I miss Spalding Gray. I never knew him personally, but I loved what he wrote. I also miss my copy of his book, It’s a Slippery Slope, which used to be on my bookshelf. From one skier to another, regardless of your skill level, I highly recommend that you read it. Go buy a copy. I’d lend you mine, but it’s currently–in the best scenario–on someone else’s bookshelf or–in the worst scenario–lodged between a wall and a bed mattress somewhere in North America, depending on who borrowed it.
I am not going to ruin the story because (a.) I haven’t read it recently and cannot remember all the details enough to give a proper synopsis; and (b.) even if I could remember the details, my version would be completely inferior to the original work. Plus, it’s short, so you could probably read the entire book in a couple hours.
I will tell you this: it’s a memoir that involves, among other things, Spalding’s desire to learn how to ski. (There are many New England references.) I have no recollection of not skiing; no personal anecdote of looking at a ski trail and being mesmerized by the unfamiliarity of it. That’s part of what Spalding shares. But, really, it’s his right turn that has stayed with me the most since I first read the book. You see, he finally gets his nerves and his chance to try skiing, and all he can do is turn right.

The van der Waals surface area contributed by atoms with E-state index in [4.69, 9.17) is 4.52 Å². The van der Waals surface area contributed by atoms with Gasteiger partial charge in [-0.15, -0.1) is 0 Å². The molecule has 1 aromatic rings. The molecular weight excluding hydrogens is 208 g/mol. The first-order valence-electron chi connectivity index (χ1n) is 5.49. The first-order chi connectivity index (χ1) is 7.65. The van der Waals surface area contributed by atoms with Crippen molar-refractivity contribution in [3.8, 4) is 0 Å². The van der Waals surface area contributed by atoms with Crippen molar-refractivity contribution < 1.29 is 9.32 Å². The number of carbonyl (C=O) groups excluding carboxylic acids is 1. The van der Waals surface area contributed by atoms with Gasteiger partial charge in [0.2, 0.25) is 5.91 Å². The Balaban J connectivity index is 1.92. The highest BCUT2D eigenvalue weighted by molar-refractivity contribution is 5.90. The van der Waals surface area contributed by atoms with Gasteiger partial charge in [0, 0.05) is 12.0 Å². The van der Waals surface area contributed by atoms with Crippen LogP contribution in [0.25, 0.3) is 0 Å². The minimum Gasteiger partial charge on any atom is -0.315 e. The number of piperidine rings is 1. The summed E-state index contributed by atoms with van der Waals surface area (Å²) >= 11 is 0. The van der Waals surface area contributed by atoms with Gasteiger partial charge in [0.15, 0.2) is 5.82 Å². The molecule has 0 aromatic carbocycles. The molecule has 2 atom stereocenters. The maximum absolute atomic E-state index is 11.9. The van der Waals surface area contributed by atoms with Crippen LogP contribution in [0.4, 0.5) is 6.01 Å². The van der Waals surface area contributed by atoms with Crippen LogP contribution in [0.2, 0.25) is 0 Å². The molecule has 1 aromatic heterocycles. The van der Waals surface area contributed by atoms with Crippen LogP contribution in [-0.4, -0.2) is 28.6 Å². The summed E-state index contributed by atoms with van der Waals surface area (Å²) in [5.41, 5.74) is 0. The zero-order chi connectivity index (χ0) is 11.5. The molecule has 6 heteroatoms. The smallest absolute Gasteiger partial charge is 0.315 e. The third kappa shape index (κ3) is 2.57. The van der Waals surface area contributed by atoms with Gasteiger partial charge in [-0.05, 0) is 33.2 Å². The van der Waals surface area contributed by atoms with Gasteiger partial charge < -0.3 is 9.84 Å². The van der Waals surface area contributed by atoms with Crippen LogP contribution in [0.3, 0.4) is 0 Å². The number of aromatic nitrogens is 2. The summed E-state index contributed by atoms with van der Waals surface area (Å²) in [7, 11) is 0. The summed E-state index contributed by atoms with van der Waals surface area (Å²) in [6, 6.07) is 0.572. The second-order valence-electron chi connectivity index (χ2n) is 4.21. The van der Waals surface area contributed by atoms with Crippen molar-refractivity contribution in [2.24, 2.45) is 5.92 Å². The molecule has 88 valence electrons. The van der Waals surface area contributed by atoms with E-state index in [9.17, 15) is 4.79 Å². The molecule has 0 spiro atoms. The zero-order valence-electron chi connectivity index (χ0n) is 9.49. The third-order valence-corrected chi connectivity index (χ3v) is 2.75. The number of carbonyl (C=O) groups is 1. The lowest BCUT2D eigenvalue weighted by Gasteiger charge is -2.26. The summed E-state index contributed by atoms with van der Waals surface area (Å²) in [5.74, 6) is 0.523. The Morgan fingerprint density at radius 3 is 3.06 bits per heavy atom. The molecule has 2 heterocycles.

You are probably not laughing right now at the thought of this which goes back to (b.) my delivery. Sorry about that. But, promise me, you’ll at least consider my recommendation to read his book.
Then sometime soon, in a future blog post perhaps, I’ll dissect the necessary components of making a left turn.
PS: If you haven’t figure it out on your own, at this point, you should be more excited about reading It’s a Slippery Slope than reading my future blog post about left hand turns. I mean, I probably won’t actually write about that.